Home Knowledge Base Runflats Are bullet proof tires real?

Are bullet proof tires real?

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The correct terminology is “runflat tires”.  These “runflats” allow a vehicle, generally, to travel up to 60 miles after the tire has been deflated depending on the terrain.  The Run-flat’s purpose is to allow the vehicle to travel on a tire once flattened by providing a roller/band within a tire as well as keeps the tire on the rim. With the tire safely on the rim, the vehicle is still able to have traction allowing the vehicle to continue to drive away from the “danger zone”.

See a video demo on “What’s Inside” runflats here.

See our option package on runflats here.

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  • Are there bulletproof tires?

    The concept behind a bulletproof tire is simple: absorption or deflection of the energy from a projectile in an appropriate way to keep the tire functional after the impact. Basically, a bulletproof tire is a run-flat tire that is designed to resist the deflation effects when punctured and keeps the vehicle moving at reduced speed for a limited distance to help the passengers inside and the vehicle escape a harmful situation. Its air-less tire design is the most resistant to nails and bullets.

    Technically there is nothing like bulletproof tire, but there are tires resistant with rubber or metal band inside.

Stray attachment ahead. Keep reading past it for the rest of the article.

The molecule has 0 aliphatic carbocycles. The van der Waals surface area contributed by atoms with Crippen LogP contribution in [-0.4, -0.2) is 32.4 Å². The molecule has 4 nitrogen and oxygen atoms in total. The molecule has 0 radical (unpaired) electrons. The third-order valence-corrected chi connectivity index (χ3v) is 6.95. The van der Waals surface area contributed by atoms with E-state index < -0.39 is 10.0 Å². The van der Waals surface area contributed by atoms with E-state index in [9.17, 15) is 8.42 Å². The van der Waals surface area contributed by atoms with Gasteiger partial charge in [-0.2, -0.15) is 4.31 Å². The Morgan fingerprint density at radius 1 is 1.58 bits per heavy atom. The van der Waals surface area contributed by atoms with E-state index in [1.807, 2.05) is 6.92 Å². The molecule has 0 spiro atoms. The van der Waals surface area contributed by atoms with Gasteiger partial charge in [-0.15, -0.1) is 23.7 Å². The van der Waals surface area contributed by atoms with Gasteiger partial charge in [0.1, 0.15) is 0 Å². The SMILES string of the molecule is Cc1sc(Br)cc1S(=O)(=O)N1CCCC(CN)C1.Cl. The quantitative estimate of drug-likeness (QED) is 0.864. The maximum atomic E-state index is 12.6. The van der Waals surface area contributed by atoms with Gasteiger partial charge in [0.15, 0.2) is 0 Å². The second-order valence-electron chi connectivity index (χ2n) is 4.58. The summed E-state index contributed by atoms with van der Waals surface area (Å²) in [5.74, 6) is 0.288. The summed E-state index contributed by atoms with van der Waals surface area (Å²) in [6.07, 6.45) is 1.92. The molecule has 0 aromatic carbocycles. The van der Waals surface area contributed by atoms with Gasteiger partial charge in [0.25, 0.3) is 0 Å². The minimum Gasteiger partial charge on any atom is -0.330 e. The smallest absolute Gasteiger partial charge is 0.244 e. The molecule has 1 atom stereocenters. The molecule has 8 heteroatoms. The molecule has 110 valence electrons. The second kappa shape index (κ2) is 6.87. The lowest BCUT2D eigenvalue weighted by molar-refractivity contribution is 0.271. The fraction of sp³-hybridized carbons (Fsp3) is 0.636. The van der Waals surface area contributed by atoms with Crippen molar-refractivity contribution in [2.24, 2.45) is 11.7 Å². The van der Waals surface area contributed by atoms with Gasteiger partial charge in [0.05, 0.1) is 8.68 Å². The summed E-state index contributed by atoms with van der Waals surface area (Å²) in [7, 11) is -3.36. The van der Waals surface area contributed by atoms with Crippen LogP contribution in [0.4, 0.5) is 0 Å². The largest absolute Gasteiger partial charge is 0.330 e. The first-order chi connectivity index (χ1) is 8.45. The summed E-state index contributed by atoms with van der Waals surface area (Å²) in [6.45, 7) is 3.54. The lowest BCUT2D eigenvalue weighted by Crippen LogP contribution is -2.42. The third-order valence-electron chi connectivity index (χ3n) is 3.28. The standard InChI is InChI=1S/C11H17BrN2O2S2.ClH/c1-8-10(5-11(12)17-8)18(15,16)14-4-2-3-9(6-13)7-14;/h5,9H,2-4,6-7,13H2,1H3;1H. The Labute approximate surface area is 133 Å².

There are some other tires having an insert around the inside of the rim to provide control and degree of traction when the tire is shredded. An airless tire works well than a pneumatic valve with few holes in it.

    For more questions on runflats please call or text Armormax at 801.393.1075.

  • Are run-flat tires repairable?

    Yes! Run-flat tires are repairable and transferable to another vehicle rim as long as they are the same size. These tires require no air to stay hard, but they have a reinforced sidewall to stay rigid without any air pressure.

    Generally, run-flat-tires are made from the same rubber compound as conventional tires with additional reinforced components. If they are patched up, more likely they will puncture again due to loss of rigidity and uneven wear or a poor driving experience. In the case of the damaged run-flat insert, it is recommended only around 50 miles of additional driving and then have them replaced.

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